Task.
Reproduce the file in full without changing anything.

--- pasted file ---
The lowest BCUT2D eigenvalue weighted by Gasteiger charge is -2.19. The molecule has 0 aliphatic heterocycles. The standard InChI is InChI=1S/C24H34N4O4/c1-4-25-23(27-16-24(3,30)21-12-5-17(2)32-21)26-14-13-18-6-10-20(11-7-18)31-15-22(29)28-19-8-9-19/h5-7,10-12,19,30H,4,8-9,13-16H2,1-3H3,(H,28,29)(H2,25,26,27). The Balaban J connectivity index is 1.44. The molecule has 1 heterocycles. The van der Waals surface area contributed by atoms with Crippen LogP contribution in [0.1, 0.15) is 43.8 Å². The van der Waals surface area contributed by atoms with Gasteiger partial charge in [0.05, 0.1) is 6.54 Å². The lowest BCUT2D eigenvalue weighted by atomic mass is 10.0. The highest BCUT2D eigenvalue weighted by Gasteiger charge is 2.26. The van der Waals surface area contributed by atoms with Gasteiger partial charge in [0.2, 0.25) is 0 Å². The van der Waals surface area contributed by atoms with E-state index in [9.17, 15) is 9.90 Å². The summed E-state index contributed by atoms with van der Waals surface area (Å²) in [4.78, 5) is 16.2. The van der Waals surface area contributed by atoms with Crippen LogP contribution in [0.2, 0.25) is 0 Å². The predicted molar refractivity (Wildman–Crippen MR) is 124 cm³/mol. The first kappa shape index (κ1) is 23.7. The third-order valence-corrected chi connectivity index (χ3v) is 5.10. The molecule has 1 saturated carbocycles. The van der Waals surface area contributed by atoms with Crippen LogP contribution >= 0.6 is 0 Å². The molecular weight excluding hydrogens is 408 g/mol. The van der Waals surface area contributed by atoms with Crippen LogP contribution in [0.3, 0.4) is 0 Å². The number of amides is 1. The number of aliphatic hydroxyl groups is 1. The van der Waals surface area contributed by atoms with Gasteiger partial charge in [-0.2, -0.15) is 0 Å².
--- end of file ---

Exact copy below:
The lowest BCUT2D eigenvalue weighted by Gasteiger charge is -2.19. The molecule has 0 aliphatic heterocycles. The standard InChI is InChI=1S/C24H34N4O4/c1-4-25-23(27-16-24(3,30)21-12-5-17(2)32-21)26-14-13-18-6-10-20(11-7-18)31-15-22(29)28-19-8-9-19/h5-7,10-12,19,30H,4,8-9,13-16H2,1-3H3,(H,28,29)(H2,25,26,27). The Balaban J connectivity index is 1.44. The molecule has 1 heterocycles. The van der Waals surface area contributed by atoms with Crippen LogP contribution in [0.1, 0.15) is 43.8 Å². The van der Waals surface area contributed by atoms with Gasteiger partial charge in [0.05, 0.1) is 6.54 Å². The lowest BCUT2D eigenvalue weighted by atomic mass is 10.0. The highest BCUT2D eigenvalue weighted by Gasteiger charge is 2.26. The van der Waals surface area contributed by atoms with Gasteiger partial charge in [0.2, 0.25) is 0 Å². The van der Waals surface area contributed by atoms with E-state index in [9.17, 15) is 9.90 Å². The summed E-state index contributed by atoms with van der Waals surface area (Å²) in [4.78, 5) is 16.2. The van der Waals surface area contributed by atoms with Crippen LogP contribution in [0.2, 0.25) is 0 Å². The predicted molar refractivity (Wildman–Crippen MR) is 124 cm³/mol. The first kappa shape index (κ1) is 23.7. The third-order valence-corrected chi connectivity index (χ3v) is 5.10. The molecule has 1 saturated carbocycles. The van der Waals surface area contributed by atoms with Crippen LogP contribution >= 0.6 is 0 Å². The molecular weight excluding hydrogens is 408 g/mol. The van der Waals surface area contributed by atoms with Crippen LogP contribution in [0.3, 0.4) is 0 Å². The number of amides is 1. The number of aliphatic hydroxyl groups is 1. The van der Waals surface area contributed by atoms with Gasteiger partial charge in [-0.2, -0.15) is 0 Å².